by WorldTribune Staff, June 4, 2018
Former President Bill Clinton, in a June 4 interview on NBC’s “Today”, portrayed himself as a victim and says he doesn’t owe Monica Lewinsky an apology.
“A lot of the facts have been omitted to make the story work,” the former president said. He was backed up by longtime political ally and former Virginia Gov. Terry McAuliffe.
Meanwhile, political observers are being reminded that long before Russian cash to Clinton causes became an issue, much deeper Chinese pockets were involved.
Micah Morrison wrote for Judicial Watch’s Investigative Bulletin on the “rise and fall of Clinton-era conspirator” Ng Lap Seng, who was connected to the 1996 Clinton campaign finance scandal.
At the time, Ng “was a mere millionaire with connections to the Chinese government and Asian organized crime. Now he is a billionaire. Last month, more than twenty years after he first appeared on the U.S. scene, federal prosecutors in the Southern District of New York nailed him in a bribery scheme and put him away for four years,” Morrison wrote.
In an attempt to turn Macau into the “Geneva of Asia,” Ng paid off two United Nations ambassadors – Francis Lorenzo of the Dominican Republic and John Ashe of Antigua and Barbuda for their support for a multi-billion-dollar UN conference center.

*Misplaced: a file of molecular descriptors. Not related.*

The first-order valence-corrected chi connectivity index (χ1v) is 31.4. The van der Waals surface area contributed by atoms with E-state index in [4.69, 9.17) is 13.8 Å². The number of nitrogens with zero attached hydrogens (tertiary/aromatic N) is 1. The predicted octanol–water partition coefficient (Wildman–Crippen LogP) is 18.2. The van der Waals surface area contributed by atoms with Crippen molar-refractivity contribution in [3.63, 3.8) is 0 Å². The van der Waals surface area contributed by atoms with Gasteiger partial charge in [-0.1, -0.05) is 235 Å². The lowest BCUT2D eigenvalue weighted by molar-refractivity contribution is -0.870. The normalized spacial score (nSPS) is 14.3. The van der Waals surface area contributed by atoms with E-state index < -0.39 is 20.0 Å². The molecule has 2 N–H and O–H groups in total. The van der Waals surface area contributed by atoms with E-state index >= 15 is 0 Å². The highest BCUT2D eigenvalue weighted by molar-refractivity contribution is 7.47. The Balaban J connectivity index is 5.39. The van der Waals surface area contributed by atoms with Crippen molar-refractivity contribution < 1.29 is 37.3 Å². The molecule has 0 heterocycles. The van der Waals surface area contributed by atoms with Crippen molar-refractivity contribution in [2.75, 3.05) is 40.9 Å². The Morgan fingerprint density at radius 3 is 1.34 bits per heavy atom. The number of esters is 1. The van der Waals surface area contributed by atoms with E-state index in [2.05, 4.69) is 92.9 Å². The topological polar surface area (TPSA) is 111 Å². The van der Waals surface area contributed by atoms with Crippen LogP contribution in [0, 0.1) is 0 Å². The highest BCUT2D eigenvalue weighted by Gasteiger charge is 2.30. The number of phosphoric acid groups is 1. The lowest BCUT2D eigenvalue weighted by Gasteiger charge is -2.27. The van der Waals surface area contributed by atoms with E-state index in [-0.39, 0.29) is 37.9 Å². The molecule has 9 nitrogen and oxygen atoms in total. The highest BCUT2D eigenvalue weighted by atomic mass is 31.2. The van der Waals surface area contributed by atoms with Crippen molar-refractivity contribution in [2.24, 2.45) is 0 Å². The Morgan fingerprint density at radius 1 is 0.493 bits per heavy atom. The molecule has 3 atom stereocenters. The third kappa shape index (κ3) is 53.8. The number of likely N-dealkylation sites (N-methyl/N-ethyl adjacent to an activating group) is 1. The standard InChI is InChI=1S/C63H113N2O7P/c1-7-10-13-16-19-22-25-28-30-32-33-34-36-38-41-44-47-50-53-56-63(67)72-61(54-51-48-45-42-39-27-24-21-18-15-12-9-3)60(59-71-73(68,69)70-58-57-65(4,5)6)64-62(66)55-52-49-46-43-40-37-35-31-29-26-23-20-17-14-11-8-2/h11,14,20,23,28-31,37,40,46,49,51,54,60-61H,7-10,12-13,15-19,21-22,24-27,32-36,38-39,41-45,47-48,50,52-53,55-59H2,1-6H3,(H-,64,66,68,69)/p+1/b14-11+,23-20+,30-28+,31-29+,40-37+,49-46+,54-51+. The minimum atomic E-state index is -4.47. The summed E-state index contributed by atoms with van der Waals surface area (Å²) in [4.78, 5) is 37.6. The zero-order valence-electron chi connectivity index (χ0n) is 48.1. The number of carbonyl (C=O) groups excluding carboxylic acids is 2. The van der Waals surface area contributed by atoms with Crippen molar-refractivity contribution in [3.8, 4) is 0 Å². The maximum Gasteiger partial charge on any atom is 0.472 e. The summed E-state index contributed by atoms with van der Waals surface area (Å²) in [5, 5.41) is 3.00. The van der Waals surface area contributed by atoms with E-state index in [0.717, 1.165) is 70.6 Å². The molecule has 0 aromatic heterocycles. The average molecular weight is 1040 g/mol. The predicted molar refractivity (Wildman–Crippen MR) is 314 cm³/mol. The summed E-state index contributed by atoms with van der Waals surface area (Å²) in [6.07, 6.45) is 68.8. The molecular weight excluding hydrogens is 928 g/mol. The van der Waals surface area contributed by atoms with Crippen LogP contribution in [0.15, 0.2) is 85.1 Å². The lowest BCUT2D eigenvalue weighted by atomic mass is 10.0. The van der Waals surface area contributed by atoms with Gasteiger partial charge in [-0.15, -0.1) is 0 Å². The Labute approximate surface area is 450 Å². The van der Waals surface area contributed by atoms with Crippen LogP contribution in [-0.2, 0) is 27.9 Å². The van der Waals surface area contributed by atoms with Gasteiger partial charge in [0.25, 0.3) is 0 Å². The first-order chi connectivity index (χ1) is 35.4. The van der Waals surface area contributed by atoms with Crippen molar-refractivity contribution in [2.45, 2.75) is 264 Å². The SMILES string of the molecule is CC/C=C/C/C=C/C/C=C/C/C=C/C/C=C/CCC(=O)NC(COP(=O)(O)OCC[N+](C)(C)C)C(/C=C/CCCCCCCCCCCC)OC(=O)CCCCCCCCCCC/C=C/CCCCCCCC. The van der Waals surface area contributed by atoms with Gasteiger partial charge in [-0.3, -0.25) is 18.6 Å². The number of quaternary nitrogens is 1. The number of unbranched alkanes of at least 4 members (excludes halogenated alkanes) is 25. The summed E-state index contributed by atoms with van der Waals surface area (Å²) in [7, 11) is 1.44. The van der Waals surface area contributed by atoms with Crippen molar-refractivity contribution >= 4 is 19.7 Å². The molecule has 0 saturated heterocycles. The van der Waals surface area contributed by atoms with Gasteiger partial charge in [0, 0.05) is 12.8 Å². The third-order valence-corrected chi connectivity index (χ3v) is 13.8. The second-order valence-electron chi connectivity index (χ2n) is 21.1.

“Ng spent $1.5 million in the illegal effort,” Morrison wrote. “He set up a phony NGO and funneled $30,000 a month to Ambassador Lorenzo. More payments flowed to Lorenzo’s brother, to Ambassador Ashe, and to Ashe’s wife. In return, the ambassadors put a UN imprimatur on Ng’s construction plan. They drafted and circulated official UN documents in support of Ng and the Macau conference center.”
By 1994, “Ng had set his sights on the Clintons,” Morrison wrote. “Finding a partner in Little Rock restaurateur Charlie Trie, Ng wired more than $1 million from accounts in Macau and Hong Kong to Trie’s accounts.”
Ng and Trie funneled hundreds of thousands of dollars in foreign funds to the Democratic National Committee, according to a Senate report on the campaign finance scandal.
“This generosity won Ng ten visits to the White House between 1994 and 1996, including at least one with President Clinton,” Morrison noted. “In 1995, Ng and Trie organized a reception for then-Commerce Secretary Ron Brown at Hong Kong’s Hotel Shangri-La. In 1996, they were seated next to the president at a fund-raiser in Washington.”
Ng “vanished when the campaign finance scandal heated up,” Morrison wrote.
The Senate report noted that “The source of Ng’s funds and what he or those behind him hoped to gain through Trie remains unknown,”
But, Morrison wrote, “Beijing seemed pleased with Mr. Ng. In 1998, it named him to a post at the largely ceremonial but influential Chinese People’s Consultative Conference. Twenty years later, he’s still there.”
In his June 4 appearance, Clinton was asked if he felt he should privately apologize to Lewinsky, Clinton said “No, I do not. But I did say publicly on more than one occasion that I was sorry. That’s very different. The apology was public.”